Butters, R. R. 2008. A linguistic look at trademark dilution. Santa Clara Computer & High Tech. LJ 24: 507.

Butters, R. R. 2010. Trademarks: language that one owns. In M. Coulthard and A. Johnson (eds.) The Routledge Handbook of Forensic Linguistics. Routledge: 351–364.

Crystal, D. 2008. A Dictionary of Linguistics and Phonetics, 6th edn. Blackwell.

Finegan, Edward. 2015. Language: Its Structure and Use, 7th edn. Cengage.

Hotta, S., and Fujita, M. 2012. The psycholinguistic basis of distinctiveness in trademark law. In P. M. Tiersma and L. M. Solan (eds.) The Oxford Handbook of Language and Law. Oxford University Press: 478–488.

Kilgarriff, A. 2015. Corpus Linguistics in trademark cases. Dictionaries: Journal of the Dictionary Society of North America 36: 100–114.

Popoola, O. (n.d.) A dictionary, a survey and a corpus walked into a courtroom...: An evaluation of resources for adjudicating meaning in trademark disputes. Corpus, 600: 1721.

Shuy, R. W. 2002. Linguistic Battles in Trademark Disputes. Springer.

Shuy, R. W. 2012. Using linguistics in trademark cases. In P. M. Tiersma and L. M. Solan (eds.) The Oxford Handbook of Language and Law. Oxford University Press: 449–462.

Ullrich, Q. J. 2018. Corpora in the Courts: Using Textual Data to Gauge Genericness and Trademark Validity. Trademark Rep.108: 989.

Corpus Linguistics in the Courts: Critiques, Responses, and the Path Forward

Lawyers and jurists have long sought to discern the “ordinary meaning” of the language of the law. In interpreting statutes, constitutional provisions, and contracts, our courts claim to be applying the “plain” or “ordinary” meaning of legal language. But judicial tools for discerning such meaning have long fallen short. The judge’s traditional toolbox includes dictionaries, etymology, and old-fashioned judicial intuition—which may have a role but all fall short.

In the past decade a few judges have begun to utilize additional tools, borrowed from the field of linguistics, to sharpen this inquiry. In opinions in a few state supreme courts and federal courts of appeals, judges have proposed to utilize corpus linguistic tools of collocation analysis and concordance line analysis to assemble transparent evidence of ordinary usage of legal language. Because premises of “ordinary meaning” seem to turn on actual usage of language by ordinary people, judges have suggested that the law’s assessment of ordinary meaning should be informed by statistical analysis of actual language usage in naturally occurring samples of language—in corpora like the Corpus of Contemporary American English, the News on the Web Corpus, or the Corpus of Historical American English.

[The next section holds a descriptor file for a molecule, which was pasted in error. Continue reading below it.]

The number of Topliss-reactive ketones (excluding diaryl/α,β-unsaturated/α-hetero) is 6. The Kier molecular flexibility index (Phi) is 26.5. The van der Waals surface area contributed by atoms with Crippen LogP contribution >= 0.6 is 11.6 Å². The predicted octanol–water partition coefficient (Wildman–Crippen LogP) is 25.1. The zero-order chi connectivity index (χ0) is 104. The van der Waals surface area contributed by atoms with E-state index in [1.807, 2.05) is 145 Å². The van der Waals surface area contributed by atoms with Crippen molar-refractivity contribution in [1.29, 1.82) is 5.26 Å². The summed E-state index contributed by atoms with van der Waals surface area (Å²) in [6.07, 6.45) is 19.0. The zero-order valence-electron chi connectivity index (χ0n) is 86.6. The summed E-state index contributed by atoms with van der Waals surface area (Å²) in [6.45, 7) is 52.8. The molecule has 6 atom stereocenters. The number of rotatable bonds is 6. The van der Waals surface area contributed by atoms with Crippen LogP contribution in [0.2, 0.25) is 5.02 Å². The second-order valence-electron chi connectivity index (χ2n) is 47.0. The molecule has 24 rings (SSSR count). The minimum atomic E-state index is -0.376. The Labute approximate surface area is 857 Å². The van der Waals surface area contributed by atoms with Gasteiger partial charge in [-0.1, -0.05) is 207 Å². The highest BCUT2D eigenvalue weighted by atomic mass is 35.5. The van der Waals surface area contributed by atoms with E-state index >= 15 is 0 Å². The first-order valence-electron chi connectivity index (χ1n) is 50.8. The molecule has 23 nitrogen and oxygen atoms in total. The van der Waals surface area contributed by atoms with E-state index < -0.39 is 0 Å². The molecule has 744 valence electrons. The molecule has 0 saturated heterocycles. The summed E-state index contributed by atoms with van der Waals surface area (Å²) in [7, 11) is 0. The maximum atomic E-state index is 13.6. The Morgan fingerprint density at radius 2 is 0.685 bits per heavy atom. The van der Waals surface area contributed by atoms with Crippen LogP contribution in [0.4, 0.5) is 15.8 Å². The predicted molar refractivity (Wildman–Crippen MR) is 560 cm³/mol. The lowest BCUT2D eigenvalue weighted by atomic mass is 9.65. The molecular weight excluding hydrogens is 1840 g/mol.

This move has prompted a series of critiques and concerns. Some judges have suggested that there is a judicial ethics problem with a judge conducting his own corpus linguistic analysis without the benefit of expert witness testimony. Others have asserted that the data assembled from a corpus cannot, in any event, inform the “ordinary meaning” questions posed in the law. And some commentators have questioned the statistical or scientific relevance or salience of corpus analysis in law, suggesting the possible need for alternative approaches—the use of different corpora, or other means of empirical inquiry (such as the use of human-subject surveys).

This paper summarizes these developments and describes and responds to critiques of the corpus linguistics movement in the courts. It first explains that judges are as ethically free to use corpus linguistics tools to inquire into ordinary meaning as they are to consult various dictionaries or perform historical research into the original meaning of a provision of the Constitution. It then concedes that refinements in corpus methodology are needed to improve on the utility of these methods in the law of interpretation, but notes that these tools fare better than any other set of tools used to date by judges. In conclusion, the paper highlights misunderstandings in the empirical criticisms of the use of corpus methods, as well as shortcomings in the proposed use of human-subject surveys in this field.

12:15 PM Closing Remarks - Professor William Eggington, Brigham Young University

12:30 PM Adjourn

Last Updated: 4/16/21